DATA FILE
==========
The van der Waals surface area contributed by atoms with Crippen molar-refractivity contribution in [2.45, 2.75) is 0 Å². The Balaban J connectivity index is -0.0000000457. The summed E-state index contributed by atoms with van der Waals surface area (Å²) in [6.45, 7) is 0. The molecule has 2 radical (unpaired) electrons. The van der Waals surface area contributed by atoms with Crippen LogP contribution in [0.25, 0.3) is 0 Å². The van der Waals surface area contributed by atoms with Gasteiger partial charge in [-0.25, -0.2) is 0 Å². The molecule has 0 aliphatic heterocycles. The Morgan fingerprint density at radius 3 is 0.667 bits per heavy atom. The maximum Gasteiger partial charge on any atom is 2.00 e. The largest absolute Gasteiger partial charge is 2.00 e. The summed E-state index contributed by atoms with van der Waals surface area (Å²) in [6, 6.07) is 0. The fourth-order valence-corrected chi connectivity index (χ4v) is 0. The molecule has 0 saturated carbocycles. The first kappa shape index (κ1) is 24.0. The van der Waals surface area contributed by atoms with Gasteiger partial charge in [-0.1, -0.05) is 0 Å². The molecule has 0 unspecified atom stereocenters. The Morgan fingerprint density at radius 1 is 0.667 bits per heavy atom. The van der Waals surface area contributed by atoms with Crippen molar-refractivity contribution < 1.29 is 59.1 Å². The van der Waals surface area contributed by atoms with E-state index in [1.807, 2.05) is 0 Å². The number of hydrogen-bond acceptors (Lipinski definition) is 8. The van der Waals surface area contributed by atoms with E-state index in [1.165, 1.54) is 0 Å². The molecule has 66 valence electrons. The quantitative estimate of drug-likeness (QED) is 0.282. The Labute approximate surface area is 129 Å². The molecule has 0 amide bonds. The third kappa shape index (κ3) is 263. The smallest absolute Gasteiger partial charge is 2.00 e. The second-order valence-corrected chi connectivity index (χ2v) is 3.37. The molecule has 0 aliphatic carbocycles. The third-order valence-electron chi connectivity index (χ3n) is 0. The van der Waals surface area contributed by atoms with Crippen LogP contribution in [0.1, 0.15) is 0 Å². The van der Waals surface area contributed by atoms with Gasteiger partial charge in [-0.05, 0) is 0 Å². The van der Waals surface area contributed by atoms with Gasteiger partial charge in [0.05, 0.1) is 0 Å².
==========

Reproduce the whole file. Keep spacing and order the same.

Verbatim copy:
The van der Waals surface area contributed by atoms with Crippen molar-refractivity contribution in [2.45, 2.75) is 0 Å². The Balaban J connectivity index is -0.0000000457. The summed E-state index contributed by atoms with van der Waals surface area (Å²) in [6.45, 7) is 0. The molecule has 2 radical (unpaired) electrons. The van der Waals surface area contributed by atoms with Crippen LogP contribution in [0.25, 0.3) is 0 Å². The van der Waals surface area contributed by atoms with Gasteiger partial charge in [-0.25, -0.2) is 0 Å². The molecule has 0 aliphatic heterocycles. The Morgan fingerprint density at radius 3 is 0.667 bits per heavy atom. The maximum Gasteiger partial charge on any atom is 2.00 e. The largest absolute Gasteiger partial charge is 2.00 e. The summed E-state index contributed by atoms with van der Waals surface area (Å²) in [6, 6.07) is 0. The fourth-order valence-corrected chi connectivity index (χ4v) is 0. The molecule has 0 saturated carbocycles. The first kappa shape index (κ1) is 24.0. The van der Waals surface area contributed by atoms with Gasteiger partial charge in [-0.1, -0.05) is 0 Å². The molecule has 0 unspecified atom stereocenters. The Morgan fingerprint density at radius 1 is 0.667 bits per heavy atom. The van der Waals surface area contributed by atoms with Crippen molar-refractivity contribution < 1.29 is 59.1 Å². The van der Waals surface area contributed by atoms with E-state index in [1.807, 2.05) is 0 Å². The number of hydrogen-bond acceptors (Lipinski definition) is 8. The van der Waals surface area contributed by atoms with E-state index in [1.165, 1.54) is 0 Å². The molecule has 66 valence electrons. The quantitative estimate of drug-likeness (QED) is 0.282. The Labute approximate surface area is 129 Å². The molecule has 0 amide bonds. The third kappa shape index (κ3) is 263. The smallest absolute Gasteiger partial charge is 2.00 e. The second-order valence-corrected chi connectivity index (χ2v) is 3.37. The molecule has 0 aliphatic carbocycles. The third-order valence-electron chi connectivity index (χ3n) is 0. The van der Waals surface area contributed by atoms with Crippen LogP contribution in [0.1, 0.15) is 0 Å². The van der Waals surface area contributed by atoms with Gasteiger partial charge in [-0.05, 0) is 0 Å². The van der Waals surface area contributed by atoms with Gasteiger partial charge in [0.05, 0.1) is 0 Å².